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Spina Bifida Birth Defect Lawsuit Filed in Illinois

A lawsuit has been filed in Illinois against Abbott Laboratories, the maker of Depakote, an anticonvulsant and mood-stabilizing drug. The suit alleges that plaintiffs suffered from birth defects, including spina bifida, due to their mothers’ use of the drug during pregnancy.

The lawsuit, Battle, et al vs. Abbot Laboratories, was filed in St. Clair County Circuit Court on June 1, 2012. The lead plaintiff, Nicholas Battle, was born with spina bifida, as were several of the other plaintiffs. Other plaintiffs suffer from different types of neural tube defects. The lawsuit claims that the birth defects were caused by the use of Depakote during the early stages of pregnancy.

The plaintiffs allege that valproic acid, the active ingredient in Depakote, can cause birth defects if used during the first trimester of pregnancy. The lawsuit claims that Abbott Laboratories misled doctors about the dangers of the drug for pregnant women. The suit seeks damages for medical expenses, loss of normal life and future lost income.

Depakote is commonly prescribed to treat migraines, seizures and bipolar disorder. The FDA approved its use in treating epilepsy in 1983. In 1995, its use was approved for treatment of manic episodes associated with bipolar disorder, and in 1996, it was approved for treatment of migraines.

Spina bifida is a congenital disorder caused by the embryonic neural tube failing to completely close, and it can result in serious spinal injuries. The birth defect is one of the most common, with a worldwide incidence of between one and two cases for each 1,000 births. The incidence in the United States is 0.7 per 1,000 births.

Paul Greenberg is a Chicago birth injury lawyer and birth injury attorney with Briskman Briskman & Greenberg. To learn more call 1.877.595.4878 or visit

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Northwest Community Hospital’s Top Doctor Had No Medical License

The chief medical officer at the Chicago-area Northwest Community Hospital did not have a license to practice medicine during his entire eight-year tenure.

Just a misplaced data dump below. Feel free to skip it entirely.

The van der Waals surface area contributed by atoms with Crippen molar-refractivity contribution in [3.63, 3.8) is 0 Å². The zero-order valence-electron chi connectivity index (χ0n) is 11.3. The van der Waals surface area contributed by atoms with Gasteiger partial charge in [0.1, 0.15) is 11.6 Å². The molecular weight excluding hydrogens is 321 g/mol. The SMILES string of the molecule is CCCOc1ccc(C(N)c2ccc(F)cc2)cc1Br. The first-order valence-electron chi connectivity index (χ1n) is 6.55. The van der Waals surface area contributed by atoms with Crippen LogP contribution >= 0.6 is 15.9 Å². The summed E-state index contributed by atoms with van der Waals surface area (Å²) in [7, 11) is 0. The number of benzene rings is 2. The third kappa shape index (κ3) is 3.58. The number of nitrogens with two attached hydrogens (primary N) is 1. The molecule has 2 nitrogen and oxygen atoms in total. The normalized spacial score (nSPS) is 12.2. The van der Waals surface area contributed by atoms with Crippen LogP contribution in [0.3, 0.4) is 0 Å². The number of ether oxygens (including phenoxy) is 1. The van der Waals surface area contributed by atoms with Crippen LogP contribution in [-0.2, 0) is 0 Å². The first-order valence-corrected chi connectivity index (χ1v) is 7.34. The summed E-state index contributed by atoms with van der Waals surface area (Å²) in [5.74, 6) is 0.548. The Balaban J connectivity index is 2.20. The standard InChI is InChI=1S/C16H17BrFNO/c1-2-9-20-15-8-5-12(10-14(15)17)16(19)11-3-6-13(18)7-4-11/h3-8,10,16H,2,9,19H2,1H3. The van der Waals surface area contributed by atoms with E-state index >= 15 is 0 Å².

Dr. Leighton Smith was chief medical officer at the hospital until he left the position on June 1. Smith was responsible for setting policy and managing the staff. Records show his medical license expired in 1999.

With the top doctor lacking a license to practice medicine, some may question the quality of care at Northwest Community, and the situation could affect medical malpractice cases, especially if a hospital policy is alleged to have resulted in negligence.

This is only the latest challenge for the hospital, which has struggled to remain profitable. Although the 496-bed hospital took in $520 million in revenue in 2011, it has not had an operating gain for the past three years. Northwest was once the Chicago area’s seventh-biggest hospital, but it has since dropped out of the top 10 as other area hospitals expand their market share.

Smith denied that his departure was related to his lack of a medical license, and hospital officials said they knew his license was expired when they hired him. A chief medical officer is an administrative position that is not directly involved in the treatment of patients. The State of Illinois does not require chief medical officers to have a license to practice medicine.

According to a report in the Chicago Tribune, Smith received a salary of $785,000 in 2010.

Robert Briskman is a Chicago medical malpractice lawyer and Chicago medical malpractice attorney with Briskman Briskman & Greenberg. To learn more call 1.877.595.4878 or visit

Changes to Workers’ Compensation Have Not Saved Businesses Money

To date, there is scant evidence that changes in workers’ compensation laws have resulted in decreased costs for Illinois businesses. State lawmakers passed legislation in 2011 curtailing workers’ comp claims, predicting that the changes would save Illinois businesses hundreds of millions of dollars.